We’re starting a new category on InvestorGeeks called “Entrepreneurship” because we believe that every investor is an entrepreneur at heart. Investing is the process of making money through the active trading and investing in appreciating assets, and this process of building assets is what a successful business is all about.

There is a chronic personality flaw that I see in so many entrepreneurs, that unnecessarily impedes their true success — resistance to having partners. I’ve had partners in the past, and I know the difficulties that can be faced by having a partner that is not picking up their fair share. But the secret to success in business is not to exclude people! Having partners is essential when you want to elevate your wealth.

I know the stories: you get a partner, everything is great for a while and then the other person slacks off, and you end up carrying almost all the work and still are forced to split the trappings 50/50. Or my other favorite: you get a partner and everything works out great for while. You’re both motivated and smart, and you share the work equally — but you both want to be in control.

You both have some hang-up on attaining this mystical position of power called “CEO”, and the balance of power becomes disrupted. As soon as there’s some kind disagreement about the future of the operation, one of you storms off swearing to never work with the other again, and the relationship dissolves.

These are some of the unfortunate realities in the life of the entrepreneurs, but I’m sorry to say I believe they are necessary evils for people who are just starting out. When there are no personal assets to build a company from the ground up, we have to be willing to give up some control to build collaboration with others, even at the risk of something going wrong.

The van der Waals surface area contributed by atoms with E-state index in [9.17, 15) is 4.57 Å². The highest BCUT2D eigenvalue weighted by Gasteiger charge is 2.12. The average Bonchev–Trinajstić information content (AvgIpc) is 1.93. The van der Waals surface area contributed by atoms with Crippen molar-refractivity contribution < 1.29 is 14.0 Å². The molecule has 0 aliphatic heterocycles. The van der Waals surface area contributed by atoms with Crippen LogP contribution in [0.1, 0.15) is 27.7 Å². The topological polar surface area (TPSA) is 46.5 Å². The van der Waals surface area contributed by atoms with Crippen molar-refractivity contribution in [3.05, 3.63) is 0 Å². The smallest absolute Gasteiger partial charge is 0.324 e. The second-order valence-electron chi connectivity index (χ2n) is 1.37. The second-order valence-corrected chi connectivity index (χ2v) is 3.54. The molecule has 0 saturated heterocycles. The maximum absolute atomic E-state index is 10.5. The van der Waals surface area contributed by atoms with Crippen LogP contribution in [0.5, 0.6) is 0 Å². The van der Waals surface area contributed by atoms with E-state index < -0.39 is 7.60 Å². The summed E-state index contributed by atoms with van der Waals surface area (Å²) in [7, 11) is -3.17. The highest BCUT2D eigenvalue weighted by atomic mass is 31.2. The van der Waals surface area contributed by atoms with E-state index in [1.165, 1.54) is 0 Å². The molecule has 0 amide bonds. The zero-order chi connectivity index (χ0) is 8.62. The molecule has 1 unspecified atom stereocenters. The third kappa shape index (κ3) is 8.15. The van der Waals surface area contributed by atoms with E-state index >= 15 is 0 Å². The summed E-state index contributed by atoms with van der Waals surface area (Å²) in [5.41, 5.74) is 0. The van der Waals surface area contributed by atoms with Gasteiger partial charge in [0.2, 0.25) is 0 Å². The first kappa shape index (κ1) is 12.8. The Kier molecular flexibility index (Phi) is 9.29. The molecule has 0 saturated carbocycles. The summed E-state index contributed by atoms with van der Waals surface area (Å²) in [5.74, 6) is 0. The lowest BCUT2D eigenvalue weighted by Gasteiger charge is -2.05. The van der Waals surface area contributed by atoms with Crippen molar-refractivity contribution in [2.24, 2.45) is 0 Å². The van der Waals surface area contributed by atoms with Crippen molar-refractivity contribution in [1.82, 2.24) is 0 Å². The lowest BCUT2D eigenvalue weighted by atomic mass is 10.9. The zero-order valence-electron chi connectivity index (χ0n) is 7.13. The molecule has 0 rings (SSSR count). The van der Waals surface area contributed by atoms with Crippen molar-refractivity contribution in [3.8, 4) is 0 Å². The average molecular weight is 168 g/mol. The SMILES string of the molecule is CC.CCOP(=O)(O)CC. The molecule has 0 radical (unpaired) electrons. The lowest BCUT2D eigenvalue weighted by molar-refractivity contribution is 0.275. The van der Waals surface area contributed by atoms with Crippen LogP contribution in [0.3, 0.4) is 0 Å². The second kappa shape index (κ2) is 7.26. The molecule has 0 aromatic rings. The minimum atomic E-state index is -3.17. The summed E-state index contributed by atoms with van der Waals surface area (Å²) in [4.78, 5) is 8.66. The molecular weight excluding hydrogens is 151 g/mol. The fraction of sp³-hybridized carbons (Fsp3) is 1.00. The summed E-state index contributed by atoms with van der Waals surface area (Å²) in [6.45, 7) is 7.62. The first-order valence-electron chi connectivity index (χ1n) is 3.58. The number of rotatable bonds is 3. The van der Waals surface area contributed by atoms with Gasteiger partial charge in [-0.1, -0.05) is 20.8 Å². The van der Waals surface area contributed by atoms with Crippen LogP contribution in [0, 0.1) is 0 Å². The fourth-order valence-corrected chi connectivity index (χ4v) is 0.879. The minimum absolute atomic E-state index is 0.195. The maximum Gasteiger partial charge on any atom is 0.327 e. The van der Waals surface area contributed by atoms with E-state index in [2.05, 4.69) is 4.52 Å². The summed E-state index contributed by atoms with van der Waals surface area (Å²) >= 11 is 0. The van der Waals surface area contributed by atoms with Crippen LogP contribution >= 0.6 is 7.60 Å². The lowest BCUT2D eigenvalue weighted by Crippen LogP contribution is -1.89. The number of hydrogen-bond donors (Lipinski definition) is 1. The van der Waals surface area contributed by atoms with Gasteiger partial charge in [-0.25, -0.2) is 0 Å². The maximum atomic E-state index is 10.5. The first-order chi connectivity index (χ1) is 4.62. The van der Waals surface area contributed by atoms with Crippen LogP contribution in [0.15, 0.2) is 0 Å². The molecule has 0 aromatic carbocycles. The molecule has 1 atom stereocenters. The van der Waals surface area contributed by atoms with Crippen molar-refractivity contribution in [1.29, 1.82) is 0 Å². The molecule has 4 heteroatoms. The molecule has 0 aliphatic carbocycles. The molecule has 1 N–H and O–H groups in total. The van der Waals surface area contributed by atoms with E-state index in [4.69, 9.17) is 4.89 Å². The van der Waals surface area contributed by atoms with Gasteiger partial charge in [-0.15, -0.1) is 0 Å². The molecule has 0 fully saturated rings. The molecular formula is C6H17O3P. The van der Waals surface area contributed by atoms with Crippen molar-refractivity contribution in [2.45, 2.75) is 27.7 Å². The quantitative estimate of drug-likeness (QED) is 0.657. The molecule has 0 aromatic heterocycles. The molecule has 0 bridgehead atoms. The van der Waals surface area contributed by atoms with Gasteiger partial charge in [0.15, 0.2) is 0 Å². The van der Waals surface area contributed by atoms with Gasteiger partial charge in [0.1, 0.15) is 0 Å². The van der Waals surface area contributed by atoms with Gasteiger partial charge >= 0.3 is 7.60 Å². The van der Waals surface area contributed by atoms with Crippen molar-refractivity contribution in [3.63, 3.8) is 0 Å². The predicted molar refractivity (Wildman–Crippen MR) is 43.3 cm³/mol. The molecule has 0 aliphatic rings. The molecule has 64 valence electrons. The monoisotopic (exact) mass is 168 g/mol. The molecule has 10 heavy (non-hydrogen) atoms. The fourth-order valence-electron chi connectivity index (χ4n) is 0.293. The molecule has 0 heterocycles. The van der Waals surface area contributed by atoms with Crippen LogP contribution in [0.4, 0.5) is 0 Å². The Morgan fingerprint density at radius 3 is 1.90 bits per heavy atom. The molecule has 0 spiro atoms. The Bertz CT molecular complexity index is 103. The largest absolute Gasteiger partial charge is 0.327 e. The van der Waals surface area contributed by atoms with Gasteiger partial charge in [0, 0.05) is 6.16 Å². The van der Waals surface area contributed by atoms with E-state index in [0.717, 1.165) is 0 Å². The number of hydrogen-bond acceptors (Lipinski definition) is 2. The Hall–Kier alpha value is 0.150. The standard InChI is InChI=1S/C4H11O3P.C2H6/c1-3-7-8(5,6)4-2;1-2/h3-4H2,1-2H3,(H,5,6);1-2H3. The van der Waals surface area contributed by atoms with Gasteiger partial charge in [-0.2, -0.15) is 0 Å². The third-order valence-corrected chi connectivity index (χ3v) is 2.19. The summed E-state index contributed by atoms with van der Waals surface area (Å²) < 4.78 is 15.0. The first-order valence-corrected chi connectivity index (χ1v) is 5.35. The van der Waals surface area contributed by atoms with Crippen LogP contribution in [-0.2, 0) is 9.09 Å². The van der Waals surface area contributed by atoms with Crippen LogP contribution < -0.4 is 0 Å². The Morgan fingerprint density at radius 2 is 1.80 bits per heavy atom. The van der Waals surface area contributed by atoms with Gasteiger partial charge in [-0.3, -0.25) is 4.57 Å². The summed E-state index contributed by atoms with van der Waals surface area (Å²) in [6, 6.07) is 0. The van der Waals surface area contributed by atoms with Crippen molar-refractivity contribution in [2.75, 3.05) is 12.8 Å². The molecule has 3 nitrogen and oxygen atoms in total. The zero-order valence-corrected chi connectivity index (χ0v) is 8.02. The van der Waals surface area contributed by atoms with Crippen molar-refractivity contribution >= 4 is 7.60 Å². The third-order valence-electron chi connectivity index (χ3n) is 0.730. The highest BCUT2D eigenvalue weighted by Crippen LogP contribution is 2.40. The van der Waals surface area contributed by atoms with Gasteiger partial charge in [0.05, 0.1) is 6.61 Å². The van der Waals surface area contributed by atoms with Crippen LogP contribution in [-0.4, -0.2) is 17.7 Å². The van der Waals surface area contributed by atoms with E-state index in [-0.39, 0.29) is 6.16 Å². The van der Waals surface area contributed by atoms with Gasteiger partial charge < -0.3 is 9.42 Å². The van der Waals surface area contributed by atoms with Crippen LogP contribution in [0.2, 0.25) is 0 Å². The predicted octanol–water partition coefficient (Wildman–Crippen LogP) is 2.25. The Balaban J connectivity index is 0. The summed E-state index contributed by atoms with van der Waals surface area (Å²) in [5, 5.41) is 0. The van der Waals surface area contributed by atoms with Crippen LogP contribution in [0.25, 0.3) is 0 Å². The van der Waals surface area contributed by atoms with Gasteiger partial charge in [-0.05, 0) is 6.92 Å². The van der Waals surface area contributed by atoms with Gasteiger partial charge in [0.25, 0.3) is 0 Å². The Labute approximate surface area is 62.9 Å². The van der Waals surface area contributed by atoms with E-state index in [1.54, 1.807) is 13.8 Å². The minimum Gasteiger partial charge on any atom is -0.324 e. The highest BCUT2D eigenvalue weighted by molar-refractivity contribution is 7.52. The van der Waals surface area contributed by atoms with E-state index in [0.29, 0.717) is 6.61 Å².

Even if you’re not crazy about the idea of having partners, and there are many of you, I don’t imagine it to be required your entire life — just to get off the ground. When stuck in the rat race, few of us can escape quickly without the efforts of many.

Here are some rules I live by when building a partnership:

  1. Try to find two or three other like minded people; I find teams of 3 work best.
  2. Be willing to give new partners the benefit of the doubt, especially if don’t know them yet.
  3. Encourage communication and run all your important ideas by them.
  4. Be self-directed and take independent action day-to-day for the benefit of the project; expect the same from your partners.
  5. Be open and honest about how you feel — but do it constructively and for the benefit of the team.
  6. Try to keep the balance of power equal at all times. Ensure no one abuses their power.
  7. If you feel the balance of power is shifting either someone is taking too much or someone is participating too little, act quickly and assertively to resolve the problem.
  8. When it’s time to dissolve the partnership make sure you have everyone’s, not just your own, best interest at heart.

“But,” you may be asking, “why do I need partners? I can do everything myself!” I will not argue that point with you, since I used to find myself in that similar frame of mind, but the problem is that when you’re stuck in the rat race, or are very strapped by cash, time becomes a key concern. Either you have to work part-time to build your operation, or you have to quit and work rapidly to build critical mass, which is very labor intensive. You may be smart enough to handle every facet of the operation, but to put it mildly you simply do not have the time and sorry to say, there’s lot of equally smart people besides you! Don’t you want them to play on your team?